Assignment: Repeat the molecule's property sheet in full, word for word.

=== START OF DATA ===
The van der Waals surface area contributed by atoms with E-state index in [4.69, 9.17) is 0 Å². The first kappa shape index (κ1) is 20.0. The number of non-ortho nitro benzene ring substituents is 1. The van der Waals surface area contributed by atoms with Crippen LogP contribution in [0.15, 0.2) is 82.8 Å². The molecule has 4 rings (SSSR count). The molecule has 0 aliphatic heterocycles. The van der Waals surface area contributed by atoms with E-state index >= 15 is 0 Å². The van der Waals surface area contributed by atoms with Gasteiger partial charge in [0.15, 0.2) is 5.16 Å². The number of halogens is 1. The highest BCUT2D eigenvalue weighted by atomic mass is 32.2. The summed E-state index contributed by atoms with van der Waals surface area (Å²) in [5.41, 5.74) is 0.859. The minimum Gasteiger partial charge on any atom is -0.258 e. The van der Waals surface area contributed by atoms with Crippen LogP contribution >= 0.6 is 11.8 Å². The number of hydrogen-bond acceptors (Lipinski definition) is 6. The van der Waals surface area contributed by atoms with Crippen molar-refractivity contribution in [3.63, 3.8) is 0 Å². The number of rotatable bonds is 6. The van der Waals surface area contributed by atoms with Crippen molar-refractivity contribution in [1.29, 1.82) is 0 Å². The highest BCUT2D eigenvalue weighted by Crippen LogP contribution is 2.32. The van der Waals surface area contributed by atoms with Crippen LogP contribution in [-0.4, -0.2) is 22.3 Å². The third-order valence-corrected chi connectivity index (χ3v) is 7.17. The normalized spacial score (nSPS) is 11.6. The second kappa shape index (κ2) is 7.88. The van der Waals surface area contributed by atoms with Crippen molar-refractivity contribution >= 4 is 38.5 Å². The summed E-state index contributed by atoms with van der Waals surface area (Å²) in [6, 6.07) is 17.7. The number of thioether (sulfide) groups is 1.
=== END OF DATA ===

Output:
The van der Waals surface area contributed by atoms with E-state index in [4.69, 9.17) is 0 Å². The first kappa shape index (κ1) is 20.0. The number of non-ortho nitro benzene ring substituents is 1. The van der Waals surface area contributed by atoms with Crippen LogP contribution in [0.15, 0.2) is 82.8 Å². The molecule has 4 rings (SSSR count). The molecule has 0 aliphatic heterocycles. The van der Waals surface area contributed by atoms with E-state index >= 15 is 0 Å². The van der Waals surface area contributed by atoms with Gasteiger partial charge in [0.15, 0.2) is 5.16 Å². The number of halogens is 1. The highest BCUT2D eigenvalue weighted by atomic mass is 32.2. The summed E-state index contributed by atoms with van der Waals surface area (Å²) in [5.41, 5.74) is 0.859. The minimum Gasteiger partial charge on any atom is -0.258 e. The van der Waals surface area contributed by atoms with Crippen LogP contribution >= 0.6 is 11.8 Å². The number of hydrogen-bond acceptors (Lipinski definition) is 6. The van der Waals surface area contributed by atoms with Crippen molar-refractivity contribution in [3.63, 3.8) is 0 Å². The number of rotatable bonds is 6. The van der Waals surface area contributed by atoms with Crippen molar-refractivity contribution in [1.29, 1.82) is 0 Å². The highest BCUT2D eigenvalue weighted by Crippen LogP contribution is 2.32. The van der Waals surface area contributed by atoms with Crippen LogP contribution in [-0.4, -0.2) is 22.3 Å². The third-order valence-corrected chi connectivity index (χ3v) is 7.17. The normalized spacial score (nSPS) is 11.6. The second kappa shape index (κ2) is 7.88. The van der Waals surface area contributed by atoms with Crippen molar-refractivity contribution >= 4 is 38.5 Å². The summed E-state index contributed by atoms with van der Waals surface area (Å²) in [6, 6.07) is 17.7. The number of thioether (sulfide) groups is 1.